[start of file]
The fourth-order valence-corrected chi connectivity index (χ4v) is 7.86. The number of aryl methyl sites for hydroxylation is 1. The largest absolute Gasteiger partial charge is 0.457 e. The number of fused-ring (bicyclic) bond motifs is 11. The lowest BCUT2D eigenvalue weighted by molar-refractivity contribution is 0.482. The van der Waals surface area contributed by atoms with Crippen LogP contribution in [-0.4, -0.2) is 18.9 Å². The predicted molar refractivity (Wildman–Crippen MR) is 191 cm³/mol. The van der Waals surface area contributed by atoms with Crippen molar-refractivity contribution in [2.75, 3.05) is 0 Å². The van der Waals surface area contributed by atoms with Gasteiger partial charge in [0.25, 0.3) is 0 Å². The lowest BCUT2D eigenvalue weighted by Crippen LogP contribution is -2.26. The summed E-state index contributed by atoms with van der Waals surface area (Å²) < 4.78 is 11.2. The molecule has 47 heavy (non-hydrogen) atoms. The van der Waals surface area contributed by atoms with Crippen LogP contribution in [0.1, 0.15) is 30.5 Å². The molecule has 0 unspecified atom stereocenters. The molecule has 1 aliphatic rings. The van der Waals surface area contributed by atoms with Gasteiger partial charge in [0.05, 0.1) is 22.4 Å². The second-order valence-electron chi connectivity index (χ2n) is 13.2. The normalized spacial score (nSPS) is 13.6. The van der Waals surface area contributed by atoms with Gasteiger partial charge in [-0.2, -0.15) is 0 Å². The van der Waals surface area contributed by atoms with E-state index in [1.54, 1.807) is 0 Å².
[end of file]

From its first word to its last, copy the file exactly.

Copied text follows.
The fourth-order valence-corrected chi connectivity index (χ4v) is 7.86. The number of aryl methyl sites for hydroxylation is 1. The largest absolute Gasteiger partial charge is 0.457 e. The number of fused-ring (bicyclic) bond motifs is 11. The lowest BCUT2D eigenvalue weighted by molar-refractivity contribution is 0.482. The van der Waals surface area contributed by atoms with Crippen LogP contribution in [-0.4, -0.2) is 18.9 Å². The predicted molar refractivity (Wildman–Crippen MR) is 191 cm³/mol. The van der Waals surface area contributed by atoms with Crippen molar-refractivity contribution in [2.75, 3.05) is 0 Å². The van der Waals surface area contributed by atoms with Gasteiger partial charge in [0.25, 0.3) is 0 Å². The lowest BCUT2D eigenvalue weighted by Crippen LogP contribution is -2.26. The summed E-state index contributed by atoms with van der Waals surface area (Å²) < 4.78 is 11.2. The molecule has 47 heavy (non-hydrogen) atoms. The van der Waals surface area contributed by atoms with Crippen LogP contribution in [0.1, 0.15) is 30.5 Å². The molecule has 0 unspecified atom stereocenters. The molecule has 1 aliphatic rings. The van der Waals surface area contributed by atoms with Gasteiger partial charge in [0.05, 0.1) is 22.4 Å². The second-order valence-electron chi connectivity index (χ2n) is 13.2. The normalized spacial score (nSPS) is 13.6. The van der Waals surface area contributed by atoms with Gasteiger partial charge in [-0.2, -0.15) is 0 Å². The van der Waals surface area contributed by atoms with E-state index in [1.54, 1.807) is 0 Å².